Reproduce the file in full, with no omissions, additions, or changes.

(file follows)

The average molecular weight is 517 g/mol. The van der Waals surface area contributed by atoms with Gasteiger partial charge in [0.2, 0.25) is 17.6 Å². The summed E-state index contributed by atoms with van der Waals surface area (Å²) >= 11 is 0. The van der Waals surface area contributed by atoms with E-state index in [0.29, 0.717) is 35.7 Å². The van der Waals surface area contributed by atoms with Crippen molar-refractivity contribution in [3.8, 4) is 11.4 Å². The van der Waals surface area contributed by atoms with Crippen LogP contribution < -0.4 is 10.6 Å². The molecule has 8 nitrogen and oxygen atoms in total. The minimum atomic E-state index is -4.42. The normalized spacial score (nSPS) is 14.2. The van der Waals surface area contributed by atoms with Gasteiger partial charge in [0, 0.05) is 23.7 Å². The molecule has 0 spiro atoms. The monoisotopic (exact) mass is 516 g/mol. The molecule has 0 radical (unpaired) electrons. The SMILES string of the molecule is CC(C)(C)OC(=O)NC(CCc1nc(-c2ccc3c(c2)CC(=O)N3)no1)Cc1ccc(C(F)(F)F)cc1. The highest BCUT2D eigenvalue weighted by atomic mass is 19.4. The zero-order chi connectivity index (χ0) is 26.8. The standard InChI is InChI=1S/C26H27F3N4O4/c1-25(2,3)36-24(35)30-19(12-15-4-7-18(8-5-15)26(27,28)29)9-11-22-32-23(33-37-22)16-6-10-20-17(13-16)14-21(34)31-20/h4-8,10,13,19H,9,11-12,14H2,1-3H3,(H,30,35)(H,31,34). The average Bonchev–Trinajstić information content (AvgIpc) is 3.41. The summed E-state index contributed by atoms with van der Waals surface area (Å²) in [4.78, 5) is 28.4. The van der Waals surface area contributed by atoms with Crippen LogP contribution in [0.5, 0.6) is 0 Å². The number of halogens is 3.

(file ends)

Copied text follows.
The average molecular weight is 517 g/mol. The van der Waals surface area contributed by atoms with Gasteiger partial charge in [0.2, 0.25) is 17.6 Å². The summed E-state index contributed by atoms with van der Waals surface area (Å²) >= 11 is 0. The van der Waals surface area contributed by atoms with E-state index in [0.29, 0.717) is 35.7 Å². The van der Waals surface area contributed by atoms with Crippen molar-refractivity contribution in [3.8, 4) is 11.4 Å². The van der Waals surface area contributed by atoms with Crippen LogP contribution < -0.4 is 10.6 Å². The molecule has 8 nitrogen and oxygen atoms in total. The minimum atomic E-state index is -4.42. The normalized spacial score (nSPS) is 14.2. The van der Waals surface area contributed by atoms with Gasteiger partial charge in [0, 0.05) is 23.7 Å². The molecule has 0 spiro atoms. The monoisotopic (exact) mass is 516 g/mol. The molecule has 0 radical (unpaired) electrons. The SMILES string of the molecule is CC(C)(C)OC(=O)NC(CCc1nc(-c2ccc3c(c2)CC(=O)N3)no1)Cc1ccc(C(F)(F)F)cc1. The highest BCUT2D eigenvalue weighted by atomic mass is 19.4. The zero-order chi connectivity index (χ0) is 26.8. The standard InChI is InChI=1S/C26H27F3N4O4/c1-25(2,3)36-24(35)30-19(12-15-4-7-18(8-5-15)26(27,28)29)9-11-22-32-23(33-37-22)16-6-10-20-17(13-16)14-21(34)31-20/h4-8,10,13,19H,9,11-12,14H2,1-3H3,(H,30,35)(H,31,34). The average Bonchev–Trinajstić information content (AvgIpc) is 3.41. The summed E-state index contributed by atoms with van der Waals surface area (Å²) in [4.78, 5) is 28.4. The van der Waals surface area contributed by atoms with Crippen LogP contribution in [0.5, 0.6) is 0 Å². The number of halogens is 3.